Video Of Bay Area’s Bad Drivers Going Viral On YouTube
NAPA (KPIX 5) — Motorists frustrated with other drivers making unsafe maneuvers on the road are fighting back, with cheap dash-mounted cameras, and a YouTube account.
With full HD cameras, flash memory, and video editing software more affordable than ever before, every bad choice behind the wheel could go easily viral.
Incidents of bad driving are posted on YouTube channels such as “Bad Drivers of Napa,” which was started 2 years ago, featuring 130+ videos with nearly 400,000 total views.
The most popular video shows the driver of a silver BMW upset at a slower driver on a windy road in Wine Country. In the video, the agitated BMW driver honks, swerves back and forth, and flashes his middle finger. The video then shows the BMW driver trying to pass the slower traffic several times, nearly causing head-on collisions, and quickly swerving back into the lane.
In an email to KPIX 5, the anonymous owner of Bad Drivers of Napa said personal safety has become a concern. “I’ve received many threats from angry Napans over the months of doing these videos. I can’t even let the public know which town I specifically live in, in the Napa Valley, just that I live in the Valley. Or what kinds of cars my team and I drive,” the owner explained.
The trend is picking up with the latest local YouTube channel “Bad Drivers of Santa Cruz.” It launched in June 2013 featuring plenty of bad lane changes, unsafe merging, and illegal U-turns.
Like the owner of the Napa site, the channel’s owner also wished to remain anonymous. “I feel like there’s no accountability on the roads. I see drivers making dangerous and illegal maneuvers every day on the roads, and I’m sure you do too. My goal is to spread awareness in my hometown about these types of behaviors and really to let people know that some is watching and holding them accountable,” the owner told KPIX 5 by email.
“I don’t think there is any better and safer way to do that than with a dash cam. I feel that the more drivers have dash cams, the less likely drivers will be to do unsafe on the roads,” the owner added.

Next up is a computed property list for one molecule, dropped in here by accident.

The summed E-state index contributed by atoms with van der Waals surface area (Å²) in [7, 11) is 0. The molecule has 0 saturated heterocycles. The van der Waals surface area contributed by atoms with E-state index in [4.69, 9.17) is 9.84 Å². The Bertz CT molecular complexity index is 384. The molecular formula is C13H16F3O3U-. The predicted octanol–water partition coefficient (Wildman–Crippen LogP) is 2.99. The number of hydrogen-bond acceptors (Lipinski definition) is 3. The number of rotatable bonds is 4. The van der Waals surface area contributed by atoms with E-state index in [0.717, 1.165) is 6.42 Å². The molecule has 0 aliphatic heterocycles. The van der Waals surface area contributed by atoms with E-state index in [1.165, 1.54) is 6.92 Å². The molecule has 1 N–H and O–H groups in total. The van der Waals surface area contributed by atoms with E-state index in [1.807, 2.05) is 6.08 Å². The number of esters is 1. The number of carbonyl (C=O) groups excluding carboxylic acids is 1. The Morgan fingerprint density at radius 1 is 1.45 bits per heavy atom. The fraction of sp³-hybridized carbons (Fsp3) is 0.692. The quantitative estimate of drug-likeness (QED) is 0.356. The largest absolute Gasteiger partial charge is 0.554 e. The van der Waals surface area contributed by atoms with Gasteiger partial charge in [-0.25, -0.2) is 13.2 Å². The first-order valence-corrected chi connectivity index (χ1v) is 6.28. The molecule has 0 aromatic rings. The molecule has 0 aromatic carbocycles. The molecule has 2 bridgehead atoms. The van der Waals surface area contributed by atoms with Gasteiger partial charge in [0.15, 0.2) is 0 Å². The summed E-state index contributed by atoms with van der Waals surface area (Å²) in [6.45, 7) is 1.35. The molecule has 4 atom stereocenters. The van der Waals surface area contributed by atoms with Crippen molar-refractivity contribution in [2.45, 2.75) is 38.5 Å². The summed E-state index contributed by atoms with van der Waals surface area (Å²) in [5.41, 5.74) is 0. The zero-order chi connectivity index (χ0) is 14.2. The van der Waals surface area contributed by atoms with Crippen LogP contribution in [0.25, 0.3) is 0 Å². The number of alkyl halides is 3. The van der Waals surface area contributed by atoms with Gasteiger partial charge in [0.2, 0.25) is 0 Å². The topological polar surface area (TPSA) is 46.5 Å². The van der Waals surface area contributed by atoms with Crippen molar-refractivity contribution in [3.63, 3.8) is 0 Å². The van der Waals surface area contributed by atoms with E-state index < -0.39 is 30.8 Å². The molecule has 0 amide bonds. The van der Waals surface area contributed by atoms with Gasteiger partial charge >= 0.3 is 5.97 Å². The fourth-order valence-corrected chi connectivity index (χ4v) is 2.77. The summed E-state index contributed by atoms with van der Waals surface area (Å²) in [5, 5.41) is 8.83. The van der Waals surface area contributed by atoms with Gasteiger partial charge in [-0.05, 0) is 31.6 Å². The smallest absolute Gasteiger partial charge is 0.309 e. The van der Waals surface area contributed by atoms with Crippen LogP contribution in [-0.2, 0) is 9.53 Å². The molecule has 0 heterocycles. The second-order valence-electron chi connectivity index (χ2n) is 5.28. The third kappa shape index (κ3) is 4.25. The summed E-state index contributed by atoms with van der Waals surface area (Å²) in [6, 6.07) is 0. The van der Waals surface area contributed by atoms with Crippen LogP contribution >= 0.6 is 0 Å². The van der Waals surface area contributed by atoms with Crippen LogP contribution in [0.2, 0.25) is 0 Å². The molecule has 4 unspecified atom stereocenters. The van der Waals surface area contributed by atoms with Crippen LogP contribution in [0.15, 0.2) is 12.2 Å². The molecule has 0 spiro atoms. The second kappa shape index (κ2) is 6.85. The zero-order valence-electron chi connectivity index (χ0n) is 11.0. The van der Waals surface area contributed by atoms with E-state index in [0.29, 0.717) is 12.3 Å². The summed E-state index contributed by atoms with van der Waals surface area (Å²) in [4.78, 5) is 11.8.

A quick search of YouTube shows ‘Bad Drivers’ channels from all over the world: Southern California, Portland, Oregon, Vancouver, South Carolina, North Carolina, and Texas. Russia has experienced an explosion in the number of dash cams because of rampant insurance fraud, corruption, and road rage.
CHP officer Brad Sadek doubts the YouTube channels are forcing drivers to behave on the road, or making us safer.
“I don’t see it having that big of an impact. Not many people hop on YouTube just to see what bad drivers in Santa Cruz or Napa are really doing,” said Sadek.
Sadek said shooting the videos is legal, as long as the camera is mounted on the dashboard, or in the lower corners of the windshield.
If the camera is mounted on the windshield in the lower corner on the driver side, it must not exceed the area of a five-inch square. If the camera is mounted on the windshield in the lower corner on the passenger side, it must not exceed the area of a seven-inch square.
Sadek also said it appears the creators of the videos are driving aggressively themselves. In one instance, it appears the driver from the Napa channel sped up to block another driver out of the lane.
“I think he could drive a bit more courteously. I don’t want to call him a jerk. But I think it’s important that we all drive courteously,” said Sadek.
KPIX 5 showed the videos to other drivers, who were skeptical it would shame others into being safer.
“I thoroughly understand the frustration and why this person wants to do that, whether or not it’s OK, I’m not sure,” said Leo Herrera, a driver in San Jose.
“I’ll drive safe because it’s the law and you want to make sure everyone’s safe and you don’t want anybody harmed,” said Elizabeth Scarola, also in San Jose.
The CHP said it is legal to call 911 while driving to report emergencies or immediate threats. The agency said drivers can also report aggressive driving, non-emergency traffic hazards, and other non-emergency issues to 1-800-TELL-CHP.
“Notifying the CHP of bad drivers, compared to posting videos on YouTube, is much more effective and has a positive impact on roadway safety,” said Sadek.
(Copyright 2013 by CBS San Francisco. All Rights Reserved. This material may not be published, broadcast, rewritten, or redistributed.)